Thoughts from the age of the boutique yo-yo.

My name is Spencer Berry, and this is the first of, hopefully, many musings.  Chris and I met in an elevator at the world contest many years ago, and since have carried a slow but enthusiastic conversation via email and telephone.  I have been playing yo-yo since 2000, participating in few competitions but present in a slew of video projects.  I was an original Duncan Crew Member from 2001-08, and now study filmmaking in San Francisco, CA.  I am not a businessman or a profiteer, instead I play yo-yo, quite selfishly, for myself and my own creative pursuits.  The yo-yo community, to me, should put people before the dollar and friendships before elitism.  That being said, I am quite opinionated and am through writing about myself.

Ebb and flow is the nature of trends and the yo-yo community does not differ.  Manufacturers are constantly hoping to initiate and ride a boom, as Yomega did in the late nineties.  Post-boom, the community shrunk, leaving only the devout to carry on the tradition. Perhaps the dwindling sales is what allowed the last ten years to have such tumultuous shifts in the level of play.  The internet allowed people to breed tricks and concepts across ocean and land alike.  The dwindling population steeped in obsession, trick complexity grew exponentially, and yo-yo technology was forced to follow.

At the turn of the millennium, most players used plastic yo-yos because of their price point and playability.  At the time, yo-yos were designed to easily return, therefore players searched for balance between response (what brings the yo-yo back to the hand) and playability.  A common choice then was the SuperYo Renegade, which starts out over-responsive.  As the plastic wears, they become smoother and smoother until losing response completely.  Some continue to use their yo-yo past the stage of lost response, hence the invention of the bind, a method of adding additional string layers into the yo-yo’s gap, adding enough friction for it to respond.  Soon manufacturers began emulating this lack of response out of package, a solution that quickly became prevalent in the metal market.  Yo-yos began to return to the hand less easily, paving the way for more complex tricks.  This turn of events has dawned a new era: the age of the boutique yo-yo.

Boutique yo-yos are small runs of metal yo-yos, made by hobbyists willing to invest a few grand in their own yo-yo.  In the past decade, the number of independently manufactured aluminum yo-yos has increased drastically, creating a plethora of toys competing for player attention.  How, then, does a yo-yo manufacturer differentiate themselves in today’s flood of high end yo-yos?

This topic was the spine of many of my conversations with Chris.  He has been developing yo-yos, albeit at a varied pace, since 1998.  Each of his designs has its own unique nature.  Each model is innovative with regards to shape and size, targeting the corners of the one handed yo-yo market and their prices match their quality of manufacture and intricacy of design.  For example, the original Envy (their H-shaped model from 2007) is only lovable if the player is willing to give up all preconceptions of how a yo-yo should play.  It is heavy and  uncomfortable in the hand, but once at the end of a solid throw, spins with a fascinating stability.  It has a stubborn and decisive personality, traits that stand out among the rest of the boutique yo-yo market.  It is the Hspin originality and quality of manufacture that has allowed Hspin to survive in the ever changing yo-yo marketplace.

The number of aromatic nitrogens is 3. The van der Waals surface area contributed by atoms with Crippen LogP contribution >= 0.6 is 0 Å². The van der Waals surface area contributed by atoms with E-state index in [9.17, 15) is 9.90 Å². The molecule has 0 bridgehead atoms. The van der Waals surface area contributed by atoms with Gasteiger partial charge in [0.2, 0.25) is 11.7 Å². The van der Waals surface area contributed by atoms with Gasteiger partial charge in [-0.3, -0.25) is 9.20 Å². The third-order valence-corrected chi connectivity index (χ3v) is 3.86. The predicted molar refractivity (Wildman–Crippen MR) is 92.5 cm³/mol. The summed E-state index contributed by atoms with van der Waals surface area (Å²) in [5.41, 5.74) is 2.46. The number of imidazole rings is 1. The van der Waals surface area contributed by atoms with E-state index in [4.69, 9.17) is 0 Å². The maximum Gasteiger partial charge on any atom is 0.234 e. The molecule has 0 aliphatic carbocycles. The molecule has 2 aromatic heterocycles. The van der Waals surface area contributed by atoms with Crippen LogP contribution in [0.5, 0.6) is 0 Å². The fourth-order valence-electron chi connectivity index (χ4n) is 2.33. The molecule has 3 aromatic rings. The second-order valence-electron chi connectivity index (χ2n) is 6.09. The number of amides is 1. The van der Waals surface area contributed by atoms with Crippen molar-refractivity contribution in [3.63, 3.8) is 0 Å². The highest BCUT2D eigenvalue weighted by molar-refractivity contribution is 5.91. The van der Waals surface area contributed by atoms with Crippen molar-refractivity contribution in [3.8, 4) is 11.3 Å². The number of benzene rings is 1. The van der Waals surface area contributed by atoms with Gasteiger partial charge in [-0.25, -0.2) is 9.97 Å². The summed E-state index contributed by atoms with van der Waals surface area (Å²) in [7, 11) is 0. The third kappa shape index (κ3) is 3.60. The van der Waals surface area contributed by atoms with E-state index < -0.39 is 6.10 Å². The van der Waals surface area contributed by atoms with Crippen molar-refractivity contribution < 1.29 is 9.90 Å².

Chris has found it frustrating being a single, sometimes overlooked, manufacturer in an ever expanding market of boutique yo-yos.  While there will always be manufacturers that stand out, such as Yoyo Factory, with their trend setting schtick, or Anti-yo with their less is more personality, Chris’ desires to attract a wider audience require a drastic new endeavor.  Instead of rebuilding Hspin, Chris is establishing a new brand, Genuine Spin.  But how will this brand differ?

Simplicity, reliability and functionality are the key elements of Genuine Spin.  Instead of developing more yo-yos with stylistic, personal designs, Chris’ new brand will work to create ageless yo-yos for those who prefer usability to design and simplicity to gimmick.  These new yo-yos will be defined by shapes that are universal; yo-yos without laser engraving or elaborate design choices of any sort.  Instead, Genuine Spin will cater to the care free player who prefers new tricks before new toys.  They will be yo-yos designed to play simply and age tastefully, a throwback to the days when yo-yos didn’t use gimmick to get ahead.  The innovation is a return to modern playability.  To accomplish this feat, the input of enthusiastic players will be crucial, so please, contact Chris or myself with concerns or concepts.  Did I mention Genuine Spin’s entire line will be in the sub $100 price range?

One thought on “Thoughts from the age of the boutique yo-yo.”

  1. I hope this is going to be an amazing success between Chris and Spencer. I’ve been a fan of HSpin since the Handquake came out. I was good friends with Robert Bukaty who I believe was a distributor or partner with Chris back in the heyday. Alas, it was too early on for the “boutique” yoyo to be the success that it can be today.

    I really cannot wait to play with these yoyos. YoYoing is headed in the right direction.

    Like

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